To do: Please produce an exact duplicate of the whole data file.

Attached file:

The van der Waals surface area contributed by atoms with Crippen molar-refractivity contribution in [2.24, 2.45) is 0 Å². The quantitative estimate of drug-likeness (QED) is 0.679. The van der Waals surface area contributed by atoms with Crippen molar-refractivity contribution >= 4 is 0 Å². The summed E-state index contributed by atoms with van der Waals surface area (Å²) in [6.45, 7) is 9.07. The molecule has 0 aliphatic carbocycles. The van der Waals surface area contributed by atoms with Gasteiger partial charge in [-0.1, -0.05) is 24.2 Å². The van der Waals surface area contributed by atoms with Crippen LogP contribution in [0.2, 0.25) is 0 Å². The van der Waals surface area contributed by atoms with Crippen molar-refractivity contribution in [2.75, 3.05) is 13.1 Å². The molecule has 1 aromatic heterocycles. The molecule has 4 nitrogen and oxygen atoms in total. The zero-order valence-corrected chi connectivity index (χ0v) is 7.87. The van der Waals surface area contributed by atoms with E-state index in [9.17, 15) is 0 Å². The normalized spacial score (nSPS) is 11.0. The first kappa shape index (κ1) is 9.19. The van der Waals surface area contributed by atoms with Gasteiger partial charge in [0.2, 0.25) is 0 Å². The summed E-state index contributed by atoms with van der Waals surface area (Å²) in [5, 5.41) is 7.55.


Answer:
The van der Waals surface area contributed by atoms with Crippen molar-refractivity contribution in [2.24, 2.45) is 0 Å². The quantitative estimate of drug-likeness (QED) is 0.679. The van der Waals surface area contributed by atoms with Crippen molar-refractivity contribution >= 4 is 0 Å². The summed E-state index contributed by atoms with van der Waals surface area (Å²) in [6.45, 7) is 9.07. The molecule has 0 aliphatic carbocycles. The van der Waals surface area contributed by atoms with Gasteiger partial charge in [-0.1, -0.05) is 24.2 Å². The van der Waals surface area contributed by atoms with Crippen LogP contribution in [0.2, 0.25) is 0 Å². The van der Waals surface area contributed by atoms with Crippen molar-refractivity contribution in [2.75, 3.05) is 13.1 Å². The molecule has 1 aromatic heterocycles. The molecule has 4 nitrogen and oxygen atoms in total. The zero-order valence-corrected chi connectivity index (χ0v) is 7.87. The van der Waals surface area contributed by atoms with E-state index in [9.17, 15) is 0 Å². The normalized spacial score (nSPS) is 11.0. The first kappa shape index (κ1) is 9.19. The van der Waals surface area contributed by atoms with Gasteiger partial charge in [0.2, 0.25) is 0 Å². The summed E-state index contributed by atoms with van der Waals surface area (Å²) in [5, 5.41) is 7.55.